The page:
This is a book that teachers could use in class because of the great alliteration. Joe and Ellie are 'catching creatures with the curtains', 'wrestling wild wardrobes' and the babysitter begins to 'rumble like a rocket ready to rise'.

A highly enjoyable book!


Chantress
Chantress
by Amy Butler Greenfield
Edition: Hardcover
Price: 10.74

4.0 out of 5 stars Enjoyable historical fantasy, 8 Oct 2013
This review is from: Chantress (Hardcover)
I agree with the other reviewers that this book is a little short on action for the first half. However, I did find Lucy a sympathetic character and I also liked Nat: his inscrutability and his love-disguised-as-hate for Lucy. I would have liked to know more about Nat's back history in his own words; we only find out about it from other characters.

This book has a great concept; I love the idea of singing spells and I hadn't come across them before. I was also properly creeped out by the Shadowgrims. Ravens are creepy birds anyway, but this was like a Hitchcock version. Having said that, the author never actually showed us the Shadowgrims in action, which could have really heightened the tension. Similarly, we didn't see enough of the villain, Scargrave. We were always hearing about the bad things he'd done but we didn't see many of them. The middle section of the book is where Lucy is being trained by her grumpy cousin, who has escaped capture for many years. It is, of necessity, a bit 'talky' though I felt it was a good way of showing us how Lucy becomes frustrated at being held back.

The last third of the book is a really fast, enjoyable read, and I liked the way Lucy threw herself into trying to save her friends. The stone she wears around her neck is supposed to protect her, but she does something at the end of the book that means things will never be the same again. This book is the first in a trilogy, and it will be interesting to see how Lucy's story develops in the next book. Despite some pacing issues in the middle, I enjoyed this book.


Amber
Amber
by Julie Sykes
Edition: Paperback
Price: 5.03

2 of 2 people found the following review helpful
4.0 out of 5 stars Sci-fi contemporary mystery!, 4 Oct 2013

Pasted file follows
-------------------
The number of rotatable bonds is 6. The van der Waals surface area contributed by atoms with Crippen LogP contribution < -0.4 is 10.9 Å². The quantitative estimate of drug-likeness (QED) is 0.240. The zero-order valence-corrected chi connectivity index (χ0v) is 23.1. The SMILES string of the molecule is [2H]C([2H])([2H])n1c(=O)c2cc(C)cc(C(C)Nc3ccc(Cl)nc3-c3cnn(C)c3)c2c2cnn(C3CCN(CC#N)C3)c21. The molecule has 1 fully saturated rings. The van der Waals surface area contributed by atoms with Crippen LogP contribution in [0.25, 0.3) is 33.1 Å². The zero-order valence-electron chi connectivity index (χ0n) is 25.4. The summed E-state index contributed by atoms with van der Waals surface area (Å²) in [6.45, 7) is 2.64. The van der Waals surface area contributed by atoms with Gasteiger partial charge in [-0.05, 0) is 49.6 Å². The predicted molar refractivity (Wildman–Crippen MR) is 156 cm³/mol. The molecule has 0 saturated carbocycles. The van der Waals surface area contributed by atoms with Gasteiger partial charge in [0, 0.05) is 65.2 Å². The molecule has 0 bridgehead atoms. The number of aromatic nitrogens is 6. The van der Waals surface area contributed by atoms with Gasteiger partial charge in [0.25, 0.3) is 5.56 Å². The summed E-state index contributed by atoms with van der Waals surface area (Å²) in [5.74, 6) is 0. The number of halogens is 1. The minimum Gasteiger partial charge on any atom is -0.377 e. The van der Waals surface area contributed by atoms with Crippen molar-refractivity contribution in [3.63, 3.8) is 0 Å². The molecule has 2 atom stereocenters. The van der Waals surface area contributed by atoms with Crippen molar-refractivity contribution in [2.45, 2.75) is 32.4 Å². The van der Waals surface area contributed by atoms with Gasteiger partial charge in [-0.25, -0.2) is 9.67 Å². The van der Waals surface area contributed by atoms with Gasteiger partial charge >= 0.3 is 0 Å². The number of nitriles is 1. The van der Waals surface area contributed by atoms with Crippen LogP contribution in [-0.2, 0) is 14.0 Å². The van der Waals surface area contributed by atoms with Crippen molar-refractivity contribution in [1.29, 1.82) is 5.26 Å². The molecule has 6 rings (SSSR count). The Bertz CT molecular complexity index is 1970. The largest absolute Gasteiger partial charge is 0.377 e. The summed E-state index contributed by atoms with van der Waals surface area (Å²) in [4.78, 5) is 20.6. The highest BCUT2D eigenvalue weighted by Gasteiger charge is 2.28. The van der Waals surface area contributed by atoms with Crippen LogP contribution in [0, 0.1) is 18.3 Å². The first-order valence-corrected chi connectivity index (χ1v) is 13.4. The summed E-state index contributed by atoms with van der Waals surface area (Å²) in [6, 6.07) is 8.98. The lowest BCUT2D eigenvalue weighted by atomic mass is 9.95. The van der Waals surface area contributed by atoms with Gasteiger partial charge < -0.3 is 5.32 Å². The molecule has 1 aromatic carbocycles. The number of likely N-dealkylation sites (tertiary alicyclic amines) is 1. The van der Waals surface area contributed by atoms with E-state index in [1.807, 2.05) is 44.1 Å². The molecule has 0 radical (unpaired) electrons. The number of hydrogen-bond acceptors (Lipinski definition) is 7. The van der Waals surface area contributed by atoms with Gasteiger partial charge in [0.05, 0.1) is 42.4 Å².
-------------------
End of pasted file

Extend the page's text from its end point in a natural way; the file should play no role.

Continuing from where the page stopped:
This review is from: Amber (Paperback)
Amber is Julie Sykes's first YA novel and it's beautifully produced. The cover is gorgeous and just screams 'Pick me up!' but what's clever is that the image gives very little away about the story.

Similarly, the book is easy to begin and hooks you quickly, but for some time you're not quite sure whether you're reading a classic mystery, a whodunit, a sci-fi story or a straightforward girl-meets-boy. It's hard to review without giving anything away, but there's something that Amber discovers she can do early on that makes it clear she's not just a normal girl.

Amber has been in a car accident, that much is clear. But she has completely lost her memory. She doesn't know her own name, and many things are completely unfamiliar to her. A kind family takes pity on her and offers her a place at their music school for the summer while the social workers keep an eye on her. I loved the descriptions of the school and the people there, who felt warm and real and well-drawn. I also loved the section where Amber discovers she's an expert on a particular instrument. Her growing attachment to Dan, a student at the school, is lovely to see, especially her reluctance to commit to something when she can't be sure who she is. Sykes shows us enough of Amber's inner turmoil (is she a thief? an alien? a genetic experiment? on the run?) to keep us guessing and interested without ever making us bored of Amber's voice.